A little, winding river flows through the heart of our secret valley. As far as rivers go it isn’t still, it isn’t deep and it certainly isn’t wide – you can jump across it in places. But it is important: in its very short journey of 15 miles from start to finish it passes through several historic country estates where it has been broadened to form ornamental lakes for fishing and pleasure. The photograph on the header of this page shows the river just above our home.
You wouldn’t believe
there was our valley in this photograph. It’s just the other side of this hedge – no wonder no-one knows it’s there! It’s also time to meet She-dog, our lurcher, who insisted in being included in the photograph.
Outside our cottage
and just downstream, the river has formed ‘our’ lake (really only a little larger than a pond, but that description doesn’t seem to give it enough dignity) where, today, I watched a kingfisher perched on a low bough of a willow. A flash of iridescent blue and orange and it was gone, its shrill call giving warning to all around.
Pretty as they are, the lakes were built for a purpose
. In winters past, their frozen water would be carried to specially built ice houses: pits made from brick or stone, deep underground. When full they would be sealed making ice available throughout the summer months. Of course, this was only available for the wealthiest few and it was in the kitchens of the gentry that ice cream recipes were devised – a luxury unimagineable to the poor cottagers. They often struggled to feed themselves the most basic diet.
Many of these ice houses
still remain, usually derelict and unsafe, but sometimes restored and open to the public to view.
Your area seems so picturesque and tranquil. I love looking at your pictures and reading the bit of history you share. Nice blog!
Hello Johnson! I found your blog through Jeannie's blog (This little house of mine, thank you Jeannie!:)), she is my blogger friend. You and i we have both something in common. Also i started my blog not so long ago. I live in Belgium and i write in English (not my native language). I am also interested in gardening and all that concerns nature. I was reading this post and now I think you have changed your post a little. You were talking about the knot* willow tree and the mulberry tree. Here in Belgium i have seen a mulberry orchard and yes, those trees have such weird form of growth. In fact i find them very beautiful and so exceptional. It's a pity that the picture of that willow tree is vanished. Also we have still ice houses here in Belgium. There is still one (near the farmhouse Vondelstede ) which is well maintained, it dates from approx. 1835. The ice cellar was made in brick and it lies well hidden under a hillock. Now it is still in use as a storehouse for potatoes. There is something else that we have both in common: you have a She- D.. and I have a She- D.., but there is a difference, mine does not bark but: she quacks! So.. i am pleased to meet you and your She-dog and I thank you for your attention.PS:* I can't remember the correct English name but here in Belgium we call it: knot wilg.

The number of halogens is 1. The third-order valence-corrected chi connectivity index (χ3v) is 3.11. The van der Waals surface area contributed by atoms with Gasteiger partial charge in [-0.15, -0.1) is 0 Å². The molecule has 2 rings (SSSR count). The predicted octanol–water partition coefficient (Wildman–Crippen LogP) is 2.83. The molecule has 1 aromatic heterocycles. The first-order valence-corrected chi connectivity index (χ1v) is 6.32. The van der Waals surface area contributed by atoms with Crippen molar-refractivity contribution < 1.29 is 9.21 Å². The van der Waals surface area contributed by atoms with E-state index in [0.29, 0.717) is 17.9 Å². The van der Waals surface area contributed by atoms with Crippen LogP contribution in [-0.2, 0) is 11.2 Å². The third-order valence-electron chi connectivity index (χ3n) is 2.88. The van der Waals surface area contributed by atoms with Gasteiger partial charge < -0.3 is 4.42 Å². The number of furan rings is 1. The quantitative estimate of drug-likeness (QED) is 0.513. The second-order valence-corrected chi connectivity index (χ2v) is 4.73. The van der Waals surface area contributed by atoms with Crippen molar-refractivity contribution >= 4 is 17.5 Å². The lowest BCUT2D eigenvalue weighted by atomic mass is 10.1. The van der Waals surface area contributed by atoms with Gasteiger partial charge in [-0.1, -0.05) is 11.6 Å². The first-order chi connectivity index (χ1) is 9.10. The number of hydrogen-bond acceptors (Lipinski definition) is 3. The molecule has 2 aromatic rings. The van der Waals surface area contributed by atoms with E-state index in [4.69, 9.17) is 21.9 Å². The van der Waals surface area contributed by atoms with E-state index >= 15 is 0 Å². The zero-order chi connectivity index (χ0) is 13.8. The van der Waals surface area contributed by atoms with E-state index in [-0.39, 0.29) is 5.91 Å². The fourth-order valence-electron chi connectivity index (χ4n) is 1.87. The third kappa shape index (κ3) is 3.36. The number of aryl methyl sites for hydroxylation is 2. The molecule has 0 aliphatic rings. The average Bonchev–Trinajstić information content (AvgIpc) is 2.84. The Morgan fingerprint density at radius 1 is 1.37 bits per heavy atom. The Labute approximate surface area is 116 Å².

Hello FranYou are right, I have changed the blog – I decided it was a bit long! The willow is about to appear as a separate blog so please look again soon.I am very impressed that you write your blog in English, which is excellent. I shall visit you soon. Johnson
Hi JeannnieThanks once again for your kind comments and I'm glad you are finding this interesting. All the best, Johnson